The Charles S. McCullough House in Darlington boasts a multi-colored mansard roof that exemplifies the Victorian-era Second Empire architectural style. The home was built in 1889 for Charles S. McCullough, a Darlington businessman and partner in McCullough and Blackwell, a livery stable business that imported horses from Kentucky and sold feed and grain.
McCullough was also a sergeant in the Darlington Guards as well as mayor and deeded this house to the town in the 1940s. It acted as a memorial to men who died in World War II while serving as a recreational center for the city’s youth until 1986.
Today the city leases the building to the Darlington County Council on Aging, which has made the home its headquarters. Since McCullough transferred ownership of the house to the city, it has served Darlington’s citizens, young and old.
The Charles S. McCullough House is listed in the National Register,:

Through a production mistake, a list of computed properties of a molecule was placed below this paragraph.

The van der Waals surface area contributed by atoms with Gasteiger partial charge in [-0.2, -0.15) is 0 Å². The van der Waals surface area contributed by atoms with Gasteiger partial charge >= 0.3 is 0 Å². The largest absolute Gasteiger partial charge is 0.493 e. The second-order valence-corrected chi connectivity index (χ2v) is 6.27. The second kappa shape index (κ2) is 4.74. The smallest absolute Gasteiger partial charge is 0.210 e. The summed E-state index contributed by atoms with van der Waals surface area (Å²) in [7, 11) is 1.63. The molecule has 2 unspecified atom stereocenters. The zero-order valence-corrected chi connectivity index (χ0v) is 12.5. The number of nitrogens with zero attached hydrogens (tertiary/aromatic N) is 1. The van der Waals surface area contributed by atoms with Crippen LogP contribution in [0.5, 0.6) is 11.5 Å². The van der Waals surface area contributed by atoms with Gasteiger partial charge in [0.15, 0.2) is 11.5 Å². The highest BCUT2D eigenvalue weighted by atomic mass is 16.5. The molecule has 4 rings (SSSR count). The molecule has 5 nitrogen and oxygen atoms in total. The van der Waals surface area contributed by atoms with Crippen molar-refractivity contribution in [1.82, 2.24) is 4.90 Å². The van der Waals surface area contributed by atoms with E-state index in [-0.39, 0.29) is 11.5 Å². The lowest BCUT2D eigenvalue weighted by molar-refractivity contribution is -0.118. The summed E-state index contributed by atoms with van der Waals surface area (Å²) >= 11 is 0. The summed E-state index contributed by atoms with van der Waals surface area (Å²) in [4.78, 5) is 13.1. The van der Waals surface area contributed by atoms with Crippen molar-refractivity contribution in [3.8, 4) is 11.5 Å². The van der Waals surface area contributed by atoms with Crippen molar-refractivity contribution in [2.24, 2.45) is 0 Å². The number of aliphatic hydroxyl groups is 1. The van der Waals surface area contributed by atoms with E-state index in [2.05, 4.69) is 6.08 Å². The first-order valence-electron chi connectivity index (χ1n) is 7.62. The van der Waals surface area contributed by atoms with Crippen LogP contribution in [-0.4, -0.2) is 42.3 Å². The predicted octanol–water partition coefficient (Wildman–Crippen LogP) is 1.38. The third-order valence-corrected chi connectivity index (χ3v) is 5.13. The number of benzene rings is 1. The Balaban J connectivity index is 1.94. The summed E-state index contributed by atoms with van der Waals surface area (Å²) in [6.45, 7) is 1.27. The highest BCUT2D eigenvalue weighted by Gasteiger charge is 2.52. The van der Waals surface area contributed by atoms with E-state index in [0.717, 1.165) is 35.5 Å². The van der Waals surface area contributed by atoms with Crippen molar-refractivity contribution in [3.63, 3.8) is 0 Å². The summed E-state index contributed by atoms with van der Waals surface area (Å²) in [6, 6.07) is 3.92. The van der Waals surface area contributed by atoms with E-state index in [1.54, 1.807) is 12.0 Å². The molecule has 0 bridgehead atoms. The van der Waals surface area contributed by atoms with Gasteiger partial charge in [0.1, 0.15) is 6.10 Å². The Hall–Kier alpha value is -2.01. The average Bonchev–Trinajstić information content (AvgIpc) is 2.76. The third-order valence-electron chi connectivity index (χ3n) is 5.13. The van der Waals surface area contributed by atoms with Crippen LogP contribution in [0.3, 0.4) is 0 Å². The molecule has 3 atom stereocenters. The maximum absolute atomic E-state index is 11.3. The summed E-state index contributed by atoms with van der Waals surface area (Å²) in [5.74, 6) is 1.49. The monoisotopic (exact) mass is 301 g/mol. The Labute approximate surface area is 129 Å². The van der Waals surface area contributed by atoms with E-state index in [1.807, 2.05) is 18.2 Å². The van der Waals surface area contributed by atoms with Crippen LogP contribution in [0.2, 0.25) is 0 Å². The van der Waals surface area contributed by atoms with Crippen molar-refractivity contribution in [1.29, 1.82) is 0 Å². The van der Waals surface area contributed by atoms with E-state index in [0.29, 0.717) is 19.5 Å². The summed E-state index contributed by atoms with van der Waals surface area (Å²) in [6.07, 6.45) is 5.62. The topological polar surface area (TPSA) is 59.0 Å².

One of the few remaining large residences on Pearl Street, the Charles S. McCullough House is significant as an outstanding local example of the Second Empire Style. The house is primarily defined by its multi-colored slate mansard roof with dormer windows. The large scale of the house with its brick walls punctuated by tall openings and wrapped on three side by a wide veranda reflect a mastery of composition on the part of the designer.
Built in 1889 (the date is found in a red sandstone cartouche in a gable end on the east side of the house), the brick residence has a one and one-half story square core, a projecting one-story ell, and a porch on three sides, the east side of which has been enclosed. The front porch is characterized by elaborate sawn brackets on paired turned posts and an ornamental balustrade. The roof, dormers, and porches all have heavily bracketed cornices. The front elevation features a steeply pitched gable, the peak of which rises above the cornice line of the top of the mansard roof; this gable contains a row of four one-over-one windows. The front entrance consists of double doors framed by elaborate colored glass transoms and sidelights within a paneled inset.